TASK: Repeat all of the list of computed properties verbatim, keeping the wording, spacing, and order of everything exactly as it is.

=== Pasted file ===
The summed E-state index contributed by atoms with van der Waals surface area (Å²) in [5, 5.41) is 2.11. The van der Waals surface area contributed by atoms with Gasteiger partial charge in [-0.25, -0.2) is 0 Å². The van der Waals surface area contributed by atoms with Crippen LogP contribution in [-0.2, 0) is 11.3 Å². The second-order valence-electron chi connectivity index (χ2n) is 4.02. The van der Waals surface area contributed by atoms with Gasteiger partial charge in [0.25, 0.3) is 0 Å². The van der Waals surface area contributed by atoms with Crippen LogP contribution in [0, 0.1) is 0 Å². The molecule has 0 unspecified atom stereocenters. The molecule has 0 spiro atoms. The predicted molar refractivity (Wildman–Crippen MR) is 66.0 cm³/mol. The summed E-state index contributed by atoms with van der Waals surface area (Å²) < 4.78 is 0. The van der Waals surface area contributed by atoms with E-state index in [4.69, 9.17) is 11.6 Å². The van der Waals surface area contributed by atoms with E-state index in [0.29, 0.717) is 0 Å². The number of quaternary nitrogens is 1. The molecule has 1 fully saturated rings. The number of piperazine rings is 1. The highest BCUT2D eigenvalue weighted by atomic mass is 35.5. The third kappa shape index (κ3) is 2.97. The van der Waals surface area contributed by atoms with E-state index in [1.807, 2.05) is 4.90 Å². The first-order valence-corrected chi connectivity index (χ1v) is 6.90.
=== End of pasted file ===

The summed E-state index contributed by atoms with van der Waals surface area (Å²) in [5, 5.41) is 2.11. The van der Waals surface area contributed by atoms with Gasteiger partial charge in [-0.25, -0.2) is 0 Å². The van der Waals surface area contributed by atoms with Crippen LogP contribution in [-0.2, 0) is 11.3 Å². The second-order valence-electron chi connectivity index (χ2n) is 4.02. The van der Waals surface area contributed by atoms with Gasteiger partial charge in [0.25, 0.3) is 0 Å². The van der Waals surface area contributed by atoms with Crippen LogP contribution in [0, 0.1) is 0 Å². The molecule has 0 unspecified atom stereocenters. The molecule has 0 spiro atoms. The predicted molar refractivity (Wildman–Crippen MR) is 66.0 cm³/mol. The summed E-state index contributed by atoms with van der Waals surface area (Å²) < 4.78 is 0. The van der Waals surface area contributed by atoms with E-state index in [4.69, 9.17) is 11.6 Å². The van der Waals surface area contributed by atoms with E-state index in [0.29, 0.717) is 0 Å². The number of quaternary nitrogens is 1. The molecule has 1 fully saturated rings. The number of piperazine rings is 1. The highest BCUT2D eigenvalue weighted by atomic mass is 35.5. The third kappa shape index (κ3) is 2.97. The van der Waals surface area contributed by atoms with E-state index in [1.807, 2.05) is 4.90 Å². The first-order valence-corrected chi connectivity index (χ1v) is 6.90.